Russian President Vladimir Putin took questions from around the world in a webcast on the BBC and Russian website Yandex.
BBC diplomatic correspondent Bridget Kendall, who co-hosted the session, reflects on how his spymaster background equipped him for his leadership - and how much his media skills have improved since he came to power.
The very last question the BBC had time to ask President Putin in this Kremlin webcast concerned his KGB past.
Gregg in London wanted to know if the skills he had learnt then came in useful now he was president.
Yes, they were helpful, conceded Mr Putin: "Working in intelligence...you have to be able to work with people."
"Ah yes," I thought as he spoke. "That's what was going on here earlier."
Trying to manipulate conversations or turning meetings to your advantage is surely a basic prerequisite if you are a spy.
On behalf of our BBC audience, I had raised energy security - top of Mr Putin's G8 agenda, after all - and Moscow's row with the new pro-Western government in Kiev.
That had led to Russia cutting off gas supplies to Ukraine. So what did it say about Russia's reliability as a future supplier for Europe?
The Russian president's response was unexpected. He pointed to my neck and abruptly asked how much the pearls I was wearing were worth, and whether I would sell them to him at a cut down price.
When I had got over my surprise, I jested that for the president of Russia I might perhaps make an exception.
But Mr Putin has an intense, naturally solemn demeanour. It is hard to tell when he is joking.
And he was determined to extract from this bizarre exchange a serious point: assuming the answer on the pearls had been no, he persisted, why should Russia sell gas for peanuts?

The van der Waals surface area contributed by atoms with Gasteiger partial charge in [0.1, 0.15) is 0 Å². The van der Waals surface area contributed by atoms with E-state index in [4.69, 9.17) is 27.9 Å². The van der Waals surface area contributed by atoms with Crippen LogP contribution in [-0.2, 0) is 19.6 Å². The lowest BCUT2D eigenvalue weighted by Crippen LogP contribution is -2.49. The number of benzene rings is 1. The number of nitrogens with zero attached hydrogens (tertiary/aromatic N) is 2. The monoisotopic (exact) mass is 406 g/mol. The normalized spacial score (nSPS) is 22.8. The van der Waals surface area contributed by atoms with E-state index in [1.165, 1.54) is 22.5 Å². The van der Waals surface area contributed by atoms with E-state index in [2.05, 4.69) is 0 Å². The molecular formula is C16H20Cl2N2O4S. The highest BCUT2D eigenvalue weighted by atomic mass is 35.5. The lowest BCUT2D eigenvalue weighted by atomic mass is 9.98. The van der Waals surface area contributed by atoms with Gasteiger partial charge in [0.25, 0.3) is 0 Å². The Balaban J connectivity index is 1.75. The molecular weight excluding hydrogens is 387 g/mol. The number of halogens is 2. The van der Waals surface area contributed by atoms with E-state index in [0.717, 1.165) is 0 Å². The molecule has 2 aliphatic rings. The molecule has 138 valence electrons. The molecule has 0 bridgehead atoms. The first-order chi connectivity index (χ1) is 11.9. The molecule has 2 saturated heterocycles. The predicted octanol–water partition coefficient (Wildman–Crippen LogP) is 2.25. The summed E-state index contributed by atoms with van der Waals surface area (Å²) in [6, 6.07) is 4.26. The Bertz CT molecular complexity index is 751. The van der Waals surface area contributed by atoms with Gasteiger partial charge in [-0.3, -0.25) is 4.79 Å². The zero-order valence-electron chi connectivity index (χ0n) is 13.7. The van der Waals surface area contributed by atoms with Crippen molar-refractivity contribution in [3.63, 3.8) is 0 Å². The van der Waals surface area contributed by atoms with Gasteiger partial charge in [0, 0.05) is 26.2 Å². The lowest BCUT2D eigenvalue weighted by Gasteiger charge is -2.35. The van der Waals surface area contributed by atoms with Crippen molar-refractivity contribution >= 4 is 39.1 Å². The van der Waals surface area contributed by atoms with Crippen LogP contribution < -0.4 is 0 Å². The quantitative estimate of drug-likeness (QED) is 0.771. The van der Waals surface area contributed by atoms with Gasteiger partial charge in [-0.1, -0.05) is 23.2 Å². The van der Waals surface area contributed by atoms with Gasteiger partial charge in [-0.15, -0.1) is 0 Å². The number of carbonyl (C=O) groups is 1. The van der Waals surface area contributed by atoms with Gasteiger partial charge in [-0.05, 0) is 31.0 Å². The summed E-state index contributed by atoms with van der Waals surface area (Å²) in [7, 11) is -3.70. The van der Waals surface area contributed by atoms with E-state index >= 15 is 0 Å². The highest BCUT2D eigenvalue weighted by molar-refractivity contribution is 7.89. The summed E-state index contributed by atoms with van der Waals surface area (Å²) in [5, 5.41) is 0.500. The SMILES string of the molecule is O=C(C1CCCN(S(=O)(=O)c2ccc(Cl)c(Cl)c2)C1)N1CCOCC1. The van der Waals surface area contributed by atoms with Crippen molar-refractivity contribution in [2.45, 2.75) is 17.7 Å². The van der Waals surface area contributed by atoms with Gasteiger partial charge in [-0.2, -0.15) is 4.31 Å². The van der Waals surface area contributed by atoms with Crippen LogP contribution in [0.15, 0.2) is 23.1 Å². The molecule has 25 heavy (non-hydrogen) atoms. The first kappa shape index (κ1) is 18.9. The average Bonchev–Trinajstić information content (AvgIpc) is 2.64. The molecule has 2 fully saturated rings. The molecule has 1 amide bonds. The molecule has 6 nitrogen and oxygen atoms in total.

But this was not really about gas prices. It was a typical manoeuvre: when you don't like the question, try turning the tables on your interlocutor, to give the impression that you are in control.
I was reminded of an interview I once did with the judo trainer who taught Putin when he was at school.
"He had an unusual ability," mused the teacher. "He could throw in both directions, from left and right. So he could catch his opponents unawares."
Perhaps this is what Mr Putin had in mind. Either way, the incident was telling.
The Russian president had agreed to this long internet interview - with more than half the questions coming from the BBC's worldwide audience - to polish up his image ahead of the G8 summit in St Petersburg next week.
He knew there would be tough questions.
He almost seemed to relish the chance to argue his case.
He was even glad, he said, that the row with Ukraine had come to a head.
Mr Putin refused to shy away from any tricky questions
And he thanked BBC internet users for complaining how hard it was to get Russian visas, so he could lash out at European countries for problems Russians encountered in their turn.
It was so different from the Vladimir Putin of the first BBC webcast we did with him five years ago, when he had not yet been a full year in office.
Then he seemed at times hesitant, and visibly bridled when asked pointed questions.
Not so President Putin of 2006. By now Mr Putin has had plenty of practice fielding criticism of Russian policy in the Chechnya, or about Russia's faltering democracy.
So did he succeed in his mission to enhance his image? The Kremlin seemed to think so.
If he was annoyed, he tried not to show it.
Time and again, as he elaborated his point of view, he delivered a simple message: Russia is no longer a beggar, struggling to pay off its foreign debts.
It is a powerful country that will only ever give ground on its own terms. It is a macho message, one that no doubt goes down well with the Russian electorate at home.
Half way through the webcast Mr Putin was handed a piece of paper. He nodded in reply.
In the TV gallery where his press secretary was monitoring proceedings, it was announced the webcast would be extended by another half hour.
The webcast generated a huge response from around the world
As the event wound up and the cameras were switched off, members of the Kremlin press corps, who had been watching on a monitor in another room, crowded into the studio.
Mr Putin, apparently enjoying himself, invited further questions.
"What about the one that so many voted for on the Russian website,'" asked one journalist. "About when you first had sex?"
Even that was something he was prepared to field.
"I can't remember the first time," he said. "But I remember exactly when I last did it."
Macho man indeed.